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Quintessence Publishing: Journals: OFPH
Journal of Oral & Facial Pain and Headache

Edited by Barry J. Sessle, BDS, MDS, BSc, PhD, FRSC

Official Journal of the American Academy of Orofacial Pain,
the European, Asian, and Ibero-Latin Academies of Craniomandibular
Disorders, and the Australian Academy of Orofacial Pain

ISSN 2333-0384 (print) • ISSN 2333-0376 (online)

Publication:
Fall 2008
Volume 22 , Issue 4

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From Movement to Pain: A Tribute to Professor James P. Lund

Karl-Gunnar Westberg/David McFarland/Arlette Kolta/Christian Stohler/Jocelyne Feine/Alain Woda

Pages: 297–306
PMID: 19090402

This tribute article to Professor James P. Lund stems from 6 of the presentations delivered at the July 1, 2008, symposium that honored 3 “giants” in orofacial neuroscience: B.J. Sessle, A.G. Hannam, and J.P. Lund. It was noted that soon after his training as a dentist in Australia, Jim Lund became interested in research. At the time he decided to do a PhD, there was a lot of discussion about how rhythmic movements were programmed. The early belief, based on Sherrington’s studies of motor systems, was that these movements were simply an alternating series of reflexes. In the late 1960s and early 1970s, some still shared this belief, whereas others favored Graham Brown’s hypothesis that repetitive movements were centrally programmed and did not depend on reflexes triggered by sensory inputs. There was no strong evidence then for either scenario except for the rhythmic movements of respiration. Lund’s pioneering work during his PhD proved the existence of a central pattern generator (CPG) for mastication in the brainstem. Since then he has been interested in understanding how CPGs function and how sensory feedback works to adjust the motor patterns that they produce. Sections in this tribute article to Lund are written by some of his close collaborators and reflect the evolution of his work throughout the years. The first 4 presentations in this article (by K.-G. Westberg, D. McFarland, A. Kolta, and C. Stohler) highlight various aspects of these interests, and the final 2 presentations (by J. Feine and A. Woda) focus especially on clinical aspects of Lund’s interests. The last section of this article is a final commentary from Professor Lund. J Orofac Pain 2008;22:297–306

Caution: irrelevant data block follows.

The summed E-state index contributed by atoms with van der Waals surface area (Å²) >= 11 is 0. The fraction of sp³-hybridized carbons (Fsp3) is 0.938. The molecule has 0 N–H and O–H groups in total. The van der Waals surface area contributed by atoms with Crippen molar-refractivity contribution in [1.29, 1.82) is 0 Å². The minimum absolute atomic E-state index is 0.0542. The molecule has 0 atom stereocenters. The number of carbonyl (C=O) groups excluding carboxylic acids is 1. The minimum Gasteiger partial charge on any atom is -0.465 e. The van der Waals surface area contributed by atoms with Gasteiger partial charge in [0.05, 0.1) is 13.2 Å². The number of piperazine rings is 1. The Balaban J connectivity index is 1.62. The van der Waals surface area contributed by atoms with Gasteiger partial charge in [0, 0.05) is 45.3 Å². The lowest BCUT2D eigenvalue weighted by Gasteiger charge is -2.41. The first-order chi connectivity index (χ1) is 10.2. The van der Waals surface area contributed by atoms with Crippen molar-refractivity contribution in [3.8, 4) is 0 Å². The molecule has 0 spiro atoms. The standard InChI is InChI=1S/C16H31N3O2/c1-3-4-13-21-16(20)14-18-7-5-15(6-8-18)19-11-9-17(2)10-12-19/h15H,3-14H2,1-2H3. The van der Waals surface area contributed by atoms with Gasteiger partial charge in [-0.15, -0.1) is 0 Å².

Key words: mastication, orofacial movements, pain, trigeminal system

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